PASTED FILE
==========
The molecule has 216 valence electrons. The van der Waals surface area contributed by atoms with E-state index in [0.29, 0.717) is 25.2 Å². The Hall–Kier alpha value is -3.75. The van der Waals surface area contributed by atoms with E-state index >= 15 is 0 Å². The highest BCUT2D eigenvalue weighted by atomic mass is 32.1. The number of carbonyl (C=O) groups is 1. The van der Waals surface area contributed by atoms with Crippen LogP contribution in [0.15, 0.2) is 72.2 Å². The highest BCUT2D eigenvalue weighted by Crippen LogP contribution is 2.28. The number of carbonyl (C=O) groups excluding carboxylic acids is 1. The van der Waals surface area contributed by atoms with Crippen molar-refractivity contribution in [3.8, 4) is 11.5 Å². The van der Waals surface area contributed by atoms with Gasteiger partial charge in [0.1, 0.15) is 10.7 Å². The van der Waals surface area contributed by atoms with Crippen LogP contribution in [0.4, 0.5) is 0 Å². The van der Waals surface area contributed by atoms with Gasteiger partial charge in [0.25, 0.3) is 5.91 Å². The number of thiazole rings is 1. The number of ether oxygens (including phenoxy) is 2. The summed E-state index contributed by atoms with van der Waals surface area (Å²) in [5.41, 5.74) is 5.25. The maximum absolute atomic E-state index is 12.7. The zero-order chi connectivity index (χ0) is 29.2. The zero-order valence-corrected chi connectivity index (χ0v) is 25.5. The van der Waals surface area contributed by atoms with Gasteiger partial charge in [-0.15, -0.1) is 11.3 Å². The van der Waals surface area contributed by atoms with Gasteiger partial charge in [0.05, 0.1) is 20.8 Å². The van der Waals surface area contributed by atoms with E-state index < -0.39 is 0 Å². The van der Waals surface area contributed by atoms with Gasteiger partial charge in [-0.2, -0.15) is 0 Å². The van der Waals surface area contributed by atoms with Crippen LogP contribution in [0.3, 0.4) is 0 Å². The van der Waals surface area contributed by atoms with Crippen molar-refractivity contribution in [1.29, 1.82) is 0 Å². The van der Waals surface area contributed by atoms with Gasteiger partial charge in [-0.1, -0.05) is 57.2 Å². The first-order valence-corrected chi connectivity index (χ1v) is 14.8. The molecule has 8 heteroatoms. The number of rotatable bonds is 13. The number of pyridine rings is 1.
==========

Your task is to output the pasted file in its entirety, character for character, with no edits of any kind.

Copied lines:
The molecule has 216 valence electrons. The van der Waals surface area contributed by atoms with E-state index in [0.29, 0.717) is 25.2 Å². The Hall–Kier alpha value is -3.75. The van der Waals surface area contributed by atoms with E-state index >= 15 is 0 Å². The highest BCUT2D eigenvalue weighted by atomic mass is 32.1. The number of carbonyl (C=O) groups is 1. The van der Waals surface area contributed by atoms with Crippen LogP contribution in [0.15, 0.2) is 72.2 Å². The highest BCUT2D eigenvalue weighted by Crippen LogP contribution is 2.28. The number of carbonyl (C=O) groups excluding carboxylic acids is 1. The van der Waals surface area contributed by atoms with Crippen molar-refractivity contribution in [3.8, 4) is 11.5 Å². The van der Waals surface area contributed by atoms with Gasteiger partial charge in [0.1, 0.15) is 10.7 Å². The van der Waals surface area contributed by atoms with Crippen LogP contribution in [0.4, 0.5) is 0 Å². The van der Waals surface area contributed by atoms with Gasteiger partial charge in [0.25, 0.3) is 5.91 Å². The number of thiazole rings is 1. The number of ether oxygens (including phenoxy) is 2. The summed E-state index contributed by atoms with van der Waals surface area (Å²) in [5.41, 5.74) is 5.25. The maximum absolute atomic E-state index is 12.7. The zero-order chi connectivity index (χ0) is 29.2. The zero-order valence-corrected chi connectivity index (χ0v) is 25.5. The van der Waals surface area contributed by atoms with Gasteiger partial charge in [-0.15, -0.1) is 11.3 Å². The van der Waals surface area contributed by atoms with Gasteiger partial charge in [0.05, 0.1) is 20.8 Å². The van der Waals surface area contributed by atoms with E-state index < -0.39 is 0 Å². The van der Waals surface area contributed by atoms with Gasteiger partial charge in [-0.2, -0.15) is 0 Å². The van der Waals surface area contributed by atoms with Crippen LogP contribution in [0.3, 0.4) is 0 Å². The van der Waals surface area contributed by atoms with Crippen molar-refractivity contribution in [1.29, 1.82) is 0 Å². The van der Waals surface area contributed by atoms with Gasteiger partial charge in [-0.1, -0.05) is 57.2 Å². The first-order valence-corrected chi connectivity index (χ1v) is 14.8. The molecule has 8 heteroatoms. The number of rotatable bonds is 13. The number of pyridine rings is 1.